Criminal penalties for domestic abusers, including gender and sexual-based violence, will double under the Irish government’s new €360 million plan.
The maximum sentence for assault causing harm, one of the most common offenses in domestic abuse cases, will double from five to 10 years.
Additionally, a five-year strategy will see a doubling of the number of refugee spaces nationally from 141 to a least 280.
Included in the plan’s 144 actions will be an increased focus on hearing the experiences of children living with domestic violence.
🔴 LIVE: Launch of Ireland’s Third National Strategy on Domestic, Sexual and Gender-Based Violence https://t.co/NF9n9bLDbL— Department of Justice 🇮🇪 (@DeptJusticeIRL) June 28, 2022
Coming amid surges in cases of abuse to helplines and the courts since the pandemic, the plan will be overseen by a new statutory agency with “real teeth, timelines and funding,” to be fully operating by January 1, 2024.
A dearth of refuge spaces – including none in nine counties – led to 62 percent of requests for refuge being turned down last year. Women’s Aid, the lead non-statutory organization responding to domestic violence, last year recorded 10 percent more disclosures (33,831) compared with the previous year (29,717).
On her way into Cabinet to present the strategy on Tuesday, Justice Minister Helen McEntee, said the plan will have zero tolerance for violence against women. She described the strategy as the “most ambitious” plan to date.
📝 Today Taoiseach @MichealMartinTD, Ministers @HMcEntee and @rodericogorman launched the Zero Tolerance: Domestic, Sexual and Gender-Based Violence strategy and implementation plan.
Learn more here:— Department of Justice 🇮🇪 (@DeptJusticeIRL) June 28, 2022
🔗👉 https://t.co/hHh5hzui8f#ZeroTolerance pic.twitter.com/5leQigq1FG
McEntee told RTÉ, “It means not turning a blind eye when abuse happens, just because it’s behind closed doors or in a relationship. It means not laughing off inappropriate comments or touching, whether it’s in person or WhatsApp group, but it also means getting right back to teaching younger people what a healthy relationship is.”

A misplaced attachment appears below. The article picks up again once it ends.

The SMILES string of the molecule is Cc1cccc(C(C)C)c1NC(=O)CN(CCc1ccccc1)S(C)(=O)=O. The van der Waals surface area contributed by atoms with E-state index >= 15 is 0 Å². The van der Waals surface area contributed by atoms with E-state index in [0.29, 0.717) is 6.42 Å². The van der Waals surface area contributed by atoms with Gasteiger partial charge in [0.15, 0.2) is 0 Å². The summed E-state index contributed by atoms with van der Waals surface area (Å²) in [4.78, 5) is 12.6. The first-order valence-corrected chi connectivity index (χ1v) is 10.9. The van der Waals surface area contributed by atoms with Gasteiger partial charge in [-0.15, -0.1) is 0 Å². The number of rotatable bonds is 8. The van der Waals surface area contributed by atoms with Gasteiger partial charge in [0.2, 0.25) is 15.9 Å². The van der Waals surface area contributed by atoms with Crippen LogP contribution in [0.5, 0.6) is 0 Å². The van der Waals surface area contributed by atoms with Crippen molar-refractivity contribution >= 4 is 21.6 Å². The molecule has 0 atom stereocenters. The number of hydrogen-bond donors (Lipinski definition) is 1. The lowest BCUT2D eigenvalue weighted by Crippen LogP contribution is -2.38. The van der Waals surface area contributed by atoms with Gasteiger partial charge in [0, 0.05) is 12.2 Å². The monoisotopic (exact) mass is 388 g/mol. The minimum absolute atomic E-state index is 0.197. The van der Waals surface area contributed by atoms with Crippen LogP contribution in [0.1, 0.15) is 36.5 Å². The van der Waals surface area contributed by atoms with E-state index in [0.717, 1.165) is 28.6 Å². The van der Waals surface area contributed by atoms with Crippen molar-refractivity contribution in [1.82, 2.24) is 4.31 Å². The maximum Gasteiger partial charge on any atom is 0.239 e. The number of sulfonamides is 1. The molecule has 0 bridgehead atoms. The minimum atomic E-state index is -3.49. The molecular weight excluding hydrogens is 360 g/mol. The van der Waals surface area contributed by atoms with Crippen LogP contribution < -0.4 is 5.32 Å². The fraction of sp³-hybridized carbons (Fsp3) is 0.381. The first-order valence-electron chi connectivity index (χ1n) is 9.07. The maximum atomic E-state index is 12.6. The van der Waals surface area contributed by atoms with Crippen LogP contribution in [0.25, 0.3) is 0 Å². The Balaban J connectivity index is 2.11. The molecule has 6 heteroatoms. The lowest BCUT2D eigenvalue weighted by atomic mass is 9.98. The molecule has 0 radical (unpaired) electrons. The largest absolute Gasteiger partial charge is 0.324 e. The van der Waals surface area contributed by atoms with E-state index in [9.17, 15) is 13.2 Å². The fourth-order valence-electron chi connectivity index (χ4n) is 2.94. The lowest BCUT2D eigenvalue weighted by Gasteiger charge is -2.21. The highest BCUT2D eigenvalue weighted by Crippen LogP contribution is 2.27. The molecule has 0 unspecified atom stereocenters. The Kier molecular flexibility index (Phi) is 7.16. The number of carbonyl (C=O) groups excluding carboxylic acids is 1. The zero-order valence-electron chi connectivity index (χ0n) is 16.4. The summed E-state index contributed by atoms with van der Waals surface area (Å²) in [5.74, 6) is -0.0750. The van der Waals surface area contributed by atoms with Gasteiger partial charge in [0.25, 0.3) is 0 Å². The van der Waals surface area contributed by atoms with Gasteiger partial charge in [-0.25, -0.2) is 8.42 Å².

McEntee told The Irish Times that projects to increase awareness, and “change the widespread attitudes which underpin domestic, sexual and gender-based violence” would be rolled out, beginning with national school-age children, through the education system, and in wider society.
While past plans had made progress, there was a moment now, since Covid and particularly since the killing of schoolteacher Ashling Murphy in January, when people’s minds were “really focused,” she said.
The strategy is viewed as ambitious because of the level of support McEntee has secured from numerous departments, state-funded organizations and non-government organizations.
Chief Executive of Women’s Aid Sarah Benson said her organization “applauds the ambition” of the plan. She praised McEntee, who along with her colleagues, had done “incredible hard work to get it to where it is now.”
Great moment. After extensive consultation the 3rd National Strategy to prevent & combat DSGBV launched by @MichealMartinTD @HMcEntee @rodericogorman victim centered, co-ordinated, and includes focus on root causes to achieve #ZeroTolerance and #Equality for all pic.twitter.com/IDgg4sbXjU— Women's Aid Ireland (@Womens_Aid) June 28, 2022
Anne Clarke, a board member of Safe Ireland, said that doubling the maximum sentence for assault causing harm was hugely significant and she hoped the planned changes would prove to be a game changer for domestic abuse victims.
*This column first appeared in the June 29 edition of the weekly Irish Voice newspaper, sister publication to IrishCentral.